-The Esquire 100 - Meshal Al Jaser
One of Esquire's favourite local directors talks movies, film in Saudi Arabia and what's next for him:
What made you want to become a filmmaker?
I’m passionate about things that I care about, and because of that I can come across as quite opinionated. I’m aware that they clash with my society, however, my lack of vocabulary in formal Arabic makes it hard for me to express what I’m trying to say to my people in an educated manner. What film does is give me the ability to express my opinion in an artistic way. Filmmaking is like therapy to me, it makes me feel better.
What sort of stories do you want to tell?
I love to focus on minorities, because more often than not they’re the ones who struggle to have their voices heard, and I believe that their stories deserve to be heard. Primarily, I like to tell stories that reflect the Middle East in an authentic way. I believe the region has always been portrayed wrong in the history of Western cinema.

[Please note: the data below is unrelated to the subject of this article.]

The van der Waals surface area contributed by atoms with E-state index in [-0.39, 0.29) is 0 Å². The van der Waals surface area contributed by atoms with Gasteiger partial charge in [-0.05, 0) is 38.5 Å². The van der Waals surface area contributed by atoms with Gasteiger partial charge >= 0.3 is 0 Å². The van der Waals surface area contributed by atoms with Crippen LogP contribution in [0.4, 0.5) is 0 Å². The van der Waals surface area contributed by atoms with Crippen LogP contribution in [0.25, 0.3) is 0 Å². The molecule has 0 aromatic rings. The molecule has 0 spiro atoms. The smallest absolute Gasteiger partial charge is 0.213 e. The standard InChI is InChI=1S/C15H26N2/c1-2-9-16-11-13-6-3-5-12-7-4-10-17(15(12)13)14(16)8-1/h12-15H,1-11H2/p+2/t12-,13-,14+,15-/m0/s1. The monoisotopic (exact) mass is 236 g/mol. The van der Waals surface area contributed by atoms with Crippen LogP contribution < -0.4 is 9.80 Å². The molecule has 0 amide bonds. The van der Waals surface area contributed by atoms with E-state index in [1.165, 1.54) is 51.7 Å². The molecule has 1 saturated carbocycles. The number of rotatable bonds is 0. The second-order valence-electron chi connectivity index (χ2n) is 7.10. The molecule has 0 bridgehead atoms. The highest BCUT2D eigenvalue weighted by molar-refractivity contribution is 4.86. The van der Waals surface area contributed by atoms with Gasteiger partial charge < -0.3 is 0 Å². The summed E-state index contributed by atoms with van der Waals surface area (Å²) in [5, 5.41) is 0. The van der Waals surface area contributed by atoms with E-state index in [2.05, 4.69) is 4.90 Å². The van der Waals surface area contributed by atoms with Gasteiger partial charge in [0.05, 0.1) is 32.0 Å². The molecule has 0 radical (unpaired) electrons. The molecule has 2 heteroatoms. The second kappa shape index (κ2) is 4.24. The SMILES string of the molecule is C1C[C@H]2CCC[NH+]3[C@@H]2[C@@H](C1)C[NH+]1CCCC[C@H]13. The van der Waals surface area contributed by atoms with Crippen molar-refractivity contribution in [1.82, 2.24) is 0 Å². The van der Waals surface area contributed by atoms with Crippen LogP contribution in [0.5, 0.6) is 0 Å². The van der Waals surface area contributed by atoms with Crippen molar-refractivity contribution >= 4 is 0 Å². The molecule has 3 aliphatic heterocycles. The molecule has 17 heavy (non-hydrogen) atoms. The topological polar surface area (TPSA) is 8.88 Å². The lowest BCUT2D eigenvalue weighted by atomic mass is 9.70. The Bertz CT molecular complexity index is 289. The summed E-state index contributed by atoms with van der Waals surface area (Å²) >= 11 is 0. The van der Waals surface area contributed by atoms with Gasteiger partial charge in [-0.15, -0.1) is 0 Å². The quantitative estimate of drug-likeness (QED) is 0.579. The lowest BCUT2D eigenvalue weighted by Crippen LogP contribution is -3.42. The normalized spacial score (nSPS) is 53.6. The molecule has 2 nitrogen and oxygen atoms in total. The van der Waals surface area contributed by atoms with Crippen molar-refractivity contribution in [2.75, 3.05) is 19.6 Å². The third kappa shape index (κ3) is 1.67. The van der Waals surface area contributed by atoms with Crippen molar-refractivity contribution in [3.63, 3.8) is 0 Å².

Do you think there is added pressure on you being Saudi?
I believe it is beneficial, but also very stressful to be a Saudi filmmaker today. It is great because we will be the first generation of filmmakers from the country, but that is what adds to the pressure. We will be setting the standard going forward for Saudi cinema. I really hope this generation doesn’t make horrible films, but I’ve seen some very talented Saudis and I’m very optimistic and confident that we have the ability to do great things.
What is the biggest misconceptions of Arabic language cinema?
I think the misconception about Arabic cinema is that it is too conservative. I think people should watch the right filmmakers to understand that directors from the Middle East are some of the most edgy artists in the world, as they risk telling their stories even though they live in environments that don’t allow freedom of speech.
Is it exciting time to be an Arab filmmaker now?
It is an overwhelming experience to be an Arab filmmaker at this time.